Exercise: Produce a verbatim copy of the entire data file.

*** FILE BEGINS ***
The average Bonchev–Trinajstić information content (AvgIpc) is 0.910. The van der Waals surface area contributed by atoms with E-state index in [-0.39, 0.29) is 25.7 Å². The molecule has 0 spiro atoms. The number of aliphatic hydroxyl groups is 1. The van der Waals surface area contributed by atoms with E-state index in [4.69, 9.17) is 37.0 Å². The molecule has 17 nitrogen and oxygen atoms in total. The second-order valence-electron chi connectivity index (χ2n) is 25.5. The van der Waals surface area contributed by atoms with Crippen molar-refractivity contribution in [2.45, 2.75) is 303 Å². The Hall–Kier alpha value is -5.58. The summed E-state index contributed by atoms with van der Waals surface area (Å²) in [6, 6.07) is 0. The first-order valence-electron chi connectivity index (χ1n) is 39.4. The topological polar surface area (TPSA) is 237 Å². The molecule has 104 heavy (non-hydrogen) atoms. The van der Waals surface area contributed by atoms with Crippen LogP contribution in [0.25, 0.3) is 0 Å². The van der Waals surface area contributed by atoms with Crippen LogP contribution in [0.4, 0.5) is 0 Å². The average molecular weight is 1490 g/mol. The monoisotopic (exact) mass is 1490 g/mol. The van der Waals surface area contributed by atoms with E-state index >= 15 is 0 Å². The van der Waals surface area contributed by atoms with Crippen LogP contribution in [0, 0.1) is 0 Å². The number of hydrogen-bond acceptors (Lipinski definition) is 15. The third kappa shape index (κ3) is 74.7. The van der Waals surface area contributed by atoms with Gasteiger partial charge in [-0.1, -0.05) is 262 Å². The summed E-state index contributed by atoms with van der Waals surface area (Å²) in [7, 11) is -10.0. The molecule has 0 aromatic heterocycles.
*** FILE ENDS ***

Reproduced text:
The average Bonchev–Trinajstić information content (AvgIpc) is 0.910. The van der Waals surface area contributed by atoms with E-state index in [-0.39, 0.29) is 25.7 Å². The molecule has 0 spiro atoms. The number of aliphatic hydroxyl groups is 1. The van der Waals surface area contributed by atoms with E-state index in [4.69, 9.17) is 37.0 Å². The molecule has 17 nitrogen and oxygen atoms in total. The second-order valence-electron chi connectivity index (χ2n) is 25.5. The van der Waals surface area contributed by atoms with Crippen molar-refractivity contribution in [2.45, 2.75) is 303 Å². The Hall–Kier alpha value is -5.58. The summed E-state index contributed by atoms with van der Waals surface area (Å²) in [6, 6.07) is 0. The first-order valence-electron chi connectivity index (χ1n) is 39.4. The topological polar surface area (TPSA) is 237 Å². The molecule has 104 heavy (non-hydrogen) atoms. The van der Waals surface area contributed by atoms with Crippen LogP contribution in [0.25, 0.3) is 0 Å². The van der Waals surface area contributed by atoms with Crippen LogP contribution in [0.4, 0.5) is 0 Å². The average molecular weight is 1490 g/mol. The monoisotopic (exact) mass is 1490 g/mol. The van der Waals surface area contributed by atoms with E-state index >= 15 is 0 Å². The van der Waals surface area contributed by atoms with Crippen LogP contribution in [0, 0.1) is 0 Å². The number of hydrogen-bond acceptors (Lipinski definition) is 15. The third kappa shape index (κ3) is 74.7. The van der Waals surface area contributed by atoms with Gasteiger partial charge in [-0.1, -0.05) is 262 Å². The summed E-state index contributed by atoms with van der Waals surface area (Å²) in [7, 11) is -10.0. The molecule has 0 aromatic heterocycles.